If you are not happy with a governmental decision, then you can go to court, and that is exactly what three people have decided to do.
The issue concerns a recent decision by the city of Dunkirk Zoning Board of Appeals to grant a variance for a deck at a neighbor's house.
According to the petition to the Supreme Court of the State of New York County of Chautauqua filed in October, two of the petitioners, Brian W. Pusch and Paula J. Tofil, the owners of 68 W. Fourth St., reside in East Aurora. The third is Mary Marden Cobb, who resides at 327 Dove St.
OBSERVER Photo by Gib Snyder
Pictured is the deck, yards and buildings that are part of an appeals case in State Supreme Court in Mayville scheduled for today. The Dunkirk Zoning Board of Appeals granted a variance for the deck at the residence of Stephen O’Brien, which led to the court filing by adjoining property owners Brian Pusch, Paula Tofil and neighbor Mary Marden Cobb.
The deck in question was built without a permit at 72 W. Fourth St. Stephen O'Brien and family built the deck at their home, and O'Brien ended up before the ZBA seeking a variance on July 23.
A letter to the ZBA dated July 18 and signed by Pusch and Tofil states they were not present at their Fourth Street home when the O'Briens built the deck. The letter states the deck crowds their house and presents a significant risk of fire spreading, in addition to impairing the value of their property. The letter asked the ZBA to deny the variance and require the removal of the deck.
Exhibit A of the petition is the minutes of the July 23 ZBA meeting, in which O'Brien admits he built the deck without a permit, "out of ignorance, not arrogance," and apologized for the error. He added he built the deck to allow use of that portion of his lot, because its slope and lack of width hindered its use.
The ZBA reserved its decision at the meeting, pending the submittal of a survey showing the deck in relation to the property line. In addition, it directed O'Brien to try and find a remedy with the neighbors.
That remedy did not occur, and at the ZBA's Sept. 24 meeting, O'Brien presented a letter from Richard Ciraulo, 329 Dove St., giving his OK to the deck. O'Brien also presented a survey showing the deck was on his property, although not in compliance.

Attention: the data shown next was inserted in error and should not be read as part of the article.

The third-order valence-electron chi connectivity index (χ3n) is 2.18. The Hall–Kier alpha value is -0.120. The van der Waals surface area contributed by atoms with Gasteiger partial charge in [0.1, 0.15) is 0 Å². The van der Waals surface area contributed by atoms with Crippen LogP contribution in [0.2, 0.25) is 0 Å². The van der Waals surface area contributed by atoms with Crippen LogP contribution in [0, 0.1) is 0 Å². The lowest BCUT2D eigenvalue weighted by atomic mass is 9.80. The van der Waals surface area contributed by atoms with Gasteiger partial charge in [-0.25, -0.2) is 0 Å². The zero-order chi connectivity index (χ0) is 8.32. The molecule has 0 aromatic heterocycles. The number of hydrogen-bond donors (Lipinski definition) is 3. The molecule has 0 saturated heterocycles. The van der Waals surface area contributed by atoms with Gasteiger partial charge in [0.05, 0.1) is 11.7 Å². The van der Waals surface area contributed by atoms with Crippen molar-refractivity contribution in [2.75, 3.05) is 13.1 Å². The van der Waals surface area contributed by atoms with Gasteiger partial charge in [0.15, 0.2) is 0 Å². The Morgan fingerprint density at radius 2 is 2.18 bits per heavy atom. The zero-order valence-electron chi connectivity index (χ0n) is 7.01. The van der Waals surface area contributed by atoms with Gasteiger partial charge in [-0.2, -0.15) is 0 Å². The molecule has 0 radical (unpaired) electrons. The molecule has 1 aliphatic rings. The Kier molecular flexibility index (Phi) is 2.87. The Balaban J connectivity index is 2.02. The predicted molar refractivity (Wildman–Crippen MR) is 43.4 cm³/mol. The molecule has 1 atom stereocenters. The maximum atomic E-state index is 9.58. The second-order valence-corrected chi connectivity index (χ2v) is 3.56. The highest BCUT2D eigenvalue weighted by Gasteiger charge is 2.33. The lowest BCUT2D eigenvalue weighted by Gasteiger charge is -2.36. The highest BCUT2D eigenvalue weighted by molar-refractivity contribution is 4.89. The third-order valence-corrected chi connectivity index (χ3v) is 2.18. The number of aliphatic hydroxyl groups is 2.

Pusch testified at that meeting. In addition to citing the out-of-compliance issues, he also told the ZBA the deck will cause detriments to the property owned by him and his wife, including interfering with their privacy.
During his testimony, ZBA Chairman Bob Bankoski asked Pusch where he lived, and he said 68 W. Fourth, "the house next door."
Pusch said they like the O'Briens, but were "unfortunately opposed."
After deliberations, the ZBA granted O'Brien a variance for the deck as it was built. The ZBA required O'Brien to install a railing and steps and comply with his testimony. The ZBA's findings of fact stated the grading of the property rendered the lay of the land useless and the deck will not alter the essential character of the neighborhood since a brick patio and elevated back porch already existed.
On Oct. 23, Pusch, Tofil and Cobb, through attorney Dan Gard, filed the notice of petition. The petition states that pursuant to NYS General City Law and Article 78 of Civil Practice Law and Rules, it was seeking the annulment of the ZBA's determination.
The property at 68 W. Fourth St. is listed as an apartment house in the city assessment rolls. The taxable value of the property is listed at $76,000, with a full market value of $92,700. The lot size is 120 by 90 feet.
The property at 72 W. Fourth St. is listed as a one-family residence with a taxable value of $50,000 and a full market value of $61,000. The lot size shows 40 by 90 feet with another entry of bank, 80 feet.
City Attorney Ron Szot was asked what the legal issues were.
"If someone wants to get a building permit for a certain change on their residence, on their premises, if they didn't comply with the zoning code or building code, it would be rejected by the building inspector. Then the property owner would have the right to appeal to the Zoning Board of Appeals," he said. "The Zoning Board of Appeals would take testimony, take evidence, then make a decision. Then, aggrieved parties can appeal the Zon-ing Board of Appeals decision in an Article 78 proceeding in State Supreme Court."
Szot was asked whether the fact the deck was built without a permit in the first place had any bearing.
"We have a first appearance next Monday in front of Judge (Deborah A.) Chimes, so I really don't have anything further to mention about the case," he replied.
Gard is a former city attorney. He said the address difference may be because of a move during the period the issue was being raised.
"It's a shame that it had to come to this. We tried to approach the city about coming to some resolution and we didn't get anywhere," Gard stated.
Proceedings are scheduled to begin in Mayville at 10 a.m.
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